In this post, we will fit Toile No. 1 of the V8499 trousers from Vogue Patterns. The fit changes here mainly centred around adjustments to reduce the volume of the trousers so that they didn’t swamp the body, while still maintaining the rounded silhouette through the legs.
Below you can see the front and back views of Toile No. 1. You can view more images and notes for this toile process in the post Pattern and Toile No. 1: V8499 Trousers from Vogue Patterns.
In the last post, we also mentioned some initial fit thoughts for the original pattern depending on your hip to waist size ratio. And possibly if you have a smaller waist relative to a curvier hip and thigh area then you will not need to make the drastic volume reductions that we have made here. In the case of this mannequin and the fit model used, however, there is less of a measurement difference between the hips and waist, and this creates a larger amount of excess volume in the hip area.
The main notes of this fitting were:
- Too much volume running through legs, particularly through backs of legs.
- You can see that the waistband curves up slightly at the front.
- Too long in the leg. Need to adjust length being aware of knee dart position.
- Slightly too short through the crotch, this is partly uncomfortable due to a make issue because the seam allowance value sticks straight up.
- The waist size is generally fine, possibly just a little loose, but there is also the elasticated section at the back that could be used to narrow or loosen the waist as needed by adjusting the elastic measurement. The gathered back fabric would then just redistribute itself.
Toile 1 Fitting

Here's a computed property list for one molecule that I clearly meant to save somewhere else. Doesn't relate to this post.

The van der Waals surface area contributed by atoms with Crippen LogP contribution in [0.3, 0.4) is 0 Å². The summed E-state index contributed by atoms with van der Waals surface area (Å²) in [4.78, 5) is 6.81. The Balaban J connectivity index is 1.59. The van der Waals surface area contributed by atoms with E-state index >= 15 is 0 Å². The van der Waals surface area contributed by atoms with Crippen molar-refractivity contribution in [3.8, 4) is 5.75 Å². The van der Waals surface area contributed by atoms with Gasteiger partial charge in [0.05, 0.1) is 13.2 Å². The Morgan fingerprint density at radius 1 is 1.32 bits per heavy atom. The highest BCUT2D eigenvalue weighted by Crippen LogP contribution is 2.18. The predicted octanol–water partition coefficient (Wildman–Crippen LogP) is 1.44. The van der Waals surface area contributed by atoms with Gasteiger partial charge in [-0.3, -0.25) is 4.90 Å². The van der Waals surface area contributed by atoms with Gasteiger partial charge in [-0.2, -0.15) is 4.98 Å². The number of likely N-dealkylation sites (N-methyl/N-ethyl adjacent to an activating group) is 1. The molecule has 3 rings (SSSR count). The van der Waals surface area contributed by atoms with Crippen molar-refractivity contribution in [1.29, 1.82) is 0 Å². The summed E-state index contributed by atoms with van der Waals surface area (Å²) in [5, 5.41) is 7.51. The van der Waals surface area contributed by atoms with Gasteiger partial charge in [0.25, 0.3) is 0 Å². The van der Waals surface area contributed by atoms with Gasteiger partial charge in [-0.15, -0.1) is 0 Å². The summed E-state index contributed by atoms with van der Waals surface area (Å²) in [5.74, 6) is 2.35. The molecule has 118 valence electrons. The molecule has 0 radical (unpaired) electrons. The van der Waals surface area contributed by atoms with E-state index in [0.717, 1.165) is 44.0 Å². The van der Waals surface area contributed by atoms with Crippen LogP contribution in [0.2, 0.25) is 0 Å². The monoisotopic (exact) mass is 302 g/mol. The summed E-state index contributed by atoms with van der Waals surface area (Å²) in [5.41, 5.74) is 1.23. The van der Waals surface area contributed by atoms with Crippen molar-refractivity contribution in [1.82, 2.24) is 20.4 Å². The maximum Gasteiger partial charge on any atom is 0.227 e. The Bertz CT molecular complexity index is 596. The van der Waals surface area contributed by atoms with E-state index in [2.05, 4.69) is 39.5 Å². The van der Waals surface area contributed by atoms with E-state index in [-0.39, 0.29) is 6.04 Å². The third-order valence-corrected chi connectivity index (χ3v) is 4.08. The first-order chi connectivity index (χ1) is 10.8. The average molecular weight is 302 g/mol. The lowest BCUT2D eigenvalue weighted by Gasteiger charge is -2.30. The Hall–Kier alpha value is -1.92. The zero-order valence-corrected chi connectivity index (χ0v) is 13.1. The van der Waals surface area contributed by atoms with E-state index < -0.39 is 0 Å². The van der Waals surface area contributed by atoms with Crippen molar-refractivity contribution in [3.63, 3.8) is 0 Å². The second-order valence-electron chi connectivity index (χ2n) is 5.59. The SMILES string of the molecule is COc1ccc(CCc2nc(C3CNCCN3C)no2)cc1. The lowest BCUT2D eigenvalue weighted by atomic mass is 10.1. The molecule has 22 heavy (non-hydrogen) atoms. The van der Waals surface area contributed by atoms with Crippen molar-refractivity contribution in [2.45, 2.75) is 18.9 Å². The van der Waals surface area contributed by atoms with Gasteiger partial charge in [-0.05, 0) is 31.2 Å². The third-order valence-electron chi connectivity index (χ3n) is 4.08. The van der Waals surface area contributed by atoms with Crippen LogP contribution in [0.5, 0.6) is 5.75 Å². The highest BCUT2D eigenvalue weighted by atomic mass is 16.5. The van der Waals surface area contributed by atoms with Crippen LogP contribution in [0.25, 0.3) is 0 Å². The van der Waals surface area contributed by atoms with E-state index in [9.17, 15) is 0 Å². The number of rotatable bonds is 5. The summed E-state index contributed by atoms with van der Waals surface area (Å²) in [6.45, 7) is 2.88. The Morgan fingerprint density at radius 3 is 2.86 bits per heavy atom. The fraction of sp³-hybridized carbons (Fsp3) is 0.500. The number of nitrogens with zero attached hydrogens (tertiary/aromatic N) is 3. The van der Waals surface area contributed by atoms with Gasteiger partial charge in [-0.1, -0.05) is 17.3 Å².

The toile was then pinned to imitate the changes we wanted to make to the pattern. For this toile, the design was first fit on the body and then transferred to the mannequin to make more objective changes. The toile could then be fit back on the body at the end to ensure that the changes would be correct.
It is best when fitting to always pin the garment as though you are picturing the pattern change that you are going to make to the paper pattern. For example, there is no point in pinning the garment in difficult ways that would be impossible to translate back onto the 2D piece of pattern.
When fitting, we will often use the basic pattern change terminology used in our book How Patterns Work. As we explained in the book, most pattern alterations can be broken down into a series of basic “moves” that you can use in combination to tackle pretty much any fitting problem. Here on the blog, you can now see some of these pattern changes in action when they apply in a fitting context.
Vertical Reductions in Volume
The first step was to pin out 4 cm (2 cm pinched out) vertically through the back of each leg. This was through the “side back” piece.
Next, 1.5 cm (7-8 mm pinched out) was pinned out vertically through the front of each trouser leg. This was through the “front upper” and “side front” pieces (including the pocket). This line was positioned so that it would not disturb the knee darts. As we said before, if you pin in a spot where it’s easy to make the pattern change, then you’ll save yourself a headache later on.
This front volume reduction was mainly through the legs, and you can see that the pins don’t continue in a line all the way up to the waistband. Keeping in mind the way that we will translate this into a pattern alteration, this vertical reduction in volume has been pinned so that it is level with the dart point on the front of the trousers. If you are going to have to taper volume, or pivot volume to different positions on your pattern, then you need to think of how you can use the nearest darts and seams to your advantage.
In fact, in this case, the reduction that we were taking out at the front of each leg of 1.5 cm, was about the same size as the dart value. So this meant that there was an option to simply get rid of the dart and take an even splice of 1.5 cm of volume right up through the front leg.
Adjusting Balance of Front Pieces